Accusative / doing things in and around the houseAs mentioned earlier, we will now introduce a second case, the accusative. We will also explain to a certain extend the German case system.
The following pictures show common activities in and around the house. Study them for a while before you continue with reading. Note that all the verbs in these activities are regular verbs and end in '-en'. That means that you can conjugate them exactly as the regular verbs from the last lesson (e.g. machen, gehen, etc...).
Click on the blue arrows to hear the words in German.
You might have noticed something important here. You never see the definite article 'der' in the vocabularies above but you see the article 'den' sometimes. You learned from the previous lesson that the direct article for masculine nouns, 'der', changes to 'den', whenever we are talking about directions and we are using the preposition 'in' (e.g. 'Ich gehe in den Park').
We will now explain to you, why sometimes 'der' changes to 'den' and we will list exact rules to help you figure out, in which situations you will have to do so.
In German, all nouns practically have four different modes, in which they can show up in a sentence. These four modes are called 'cases'. The cases in German are:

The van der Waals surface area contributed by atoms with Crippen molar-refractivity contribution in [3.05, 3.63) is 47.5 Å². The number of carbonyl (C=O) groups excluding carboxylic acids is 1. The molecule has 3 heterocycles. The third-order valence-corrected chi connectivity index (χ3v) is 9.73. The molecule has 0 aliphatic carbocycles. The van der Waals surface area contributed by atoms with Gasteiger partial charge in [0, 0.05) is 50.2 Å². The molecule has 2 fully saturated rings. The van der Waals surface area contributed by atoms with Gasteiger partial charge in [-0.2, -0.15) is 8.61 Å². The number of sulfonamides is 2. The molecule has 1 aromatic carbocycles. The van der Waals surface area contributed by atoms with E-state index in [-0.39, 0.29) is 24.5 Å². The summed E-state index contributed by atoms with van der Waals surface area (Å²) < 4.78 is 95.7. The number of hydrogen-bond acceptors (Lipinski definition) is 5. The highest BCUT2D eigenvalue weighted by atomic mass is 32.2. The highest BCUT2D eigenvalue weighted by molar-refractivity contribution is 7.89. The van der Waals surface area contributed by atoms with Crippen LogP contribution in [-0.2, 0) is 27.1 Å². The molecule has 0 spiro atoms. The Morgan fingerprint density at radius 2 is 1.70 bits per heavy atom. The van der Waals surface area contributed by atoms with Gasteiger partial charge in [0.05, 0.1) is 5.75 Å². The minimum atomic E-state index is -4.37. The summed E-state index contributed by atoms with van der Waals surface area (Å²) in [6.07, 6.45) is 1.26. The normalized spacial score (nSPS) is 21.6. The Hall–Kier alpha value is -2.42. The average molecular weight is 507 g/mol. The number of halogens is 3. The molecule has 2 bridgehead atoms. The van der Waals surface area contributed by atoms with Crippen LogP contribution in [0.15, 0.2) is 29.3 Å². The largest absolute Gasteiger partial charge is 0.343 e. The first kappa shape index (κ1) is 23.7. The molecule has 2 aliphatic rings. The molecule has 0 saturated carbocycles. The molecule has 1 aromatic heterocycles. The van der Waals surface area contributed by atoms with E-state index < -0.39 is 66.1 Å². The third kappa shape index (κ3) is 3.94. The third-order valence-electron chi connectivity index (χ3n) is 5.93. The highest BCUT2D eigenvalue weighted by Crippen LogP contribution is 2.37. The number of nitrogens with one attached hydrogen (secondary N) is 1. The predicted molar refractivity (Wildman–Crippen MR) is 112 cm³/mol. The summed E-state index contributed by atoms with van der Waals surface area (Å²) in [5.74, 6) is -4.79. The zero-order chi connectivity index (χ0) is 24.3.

1) nominative (for subjects in a sentence; standard case)
2) genitive (indicates possession)
3) dative (for indirect objects in a sentence)
4) accusative (for direct objects in a sentence; this is the case that you will learn about now)
- You already know the nominative, which is the standard form of all nouns and is used for the subjects of a sentence. Also, the nominative is the form of a noun that you learn, when you study the vocabularies in our vocabulary-section.
- You also heard today about the genitive, but ONLY in connection with names (add 's' to name).
- Now we will have a closer look at the accusative and when and how it is used:
All direct objects in a sentence have to be in the accusative case. Direct objects are defined as those nouns or names that are directly affected by the action described by a sentence's verbs.
The accusative is only visible on masculine nouns. The definite article 'der' changes to 'den'. Thus, for feminine and neuter nouns, the accusative and nominative forms are identical.
In the following sentences, the subjects are highlighted in green (nominative), the direct objects are highlighted in red (accusative).
The accusative is also used, when using the preposition 'in' in connection with a noun describing a direction.
Complicated? Don't worry, we will now exercise a little bit until you will fully automate the use of the accusative without even thinking about it.
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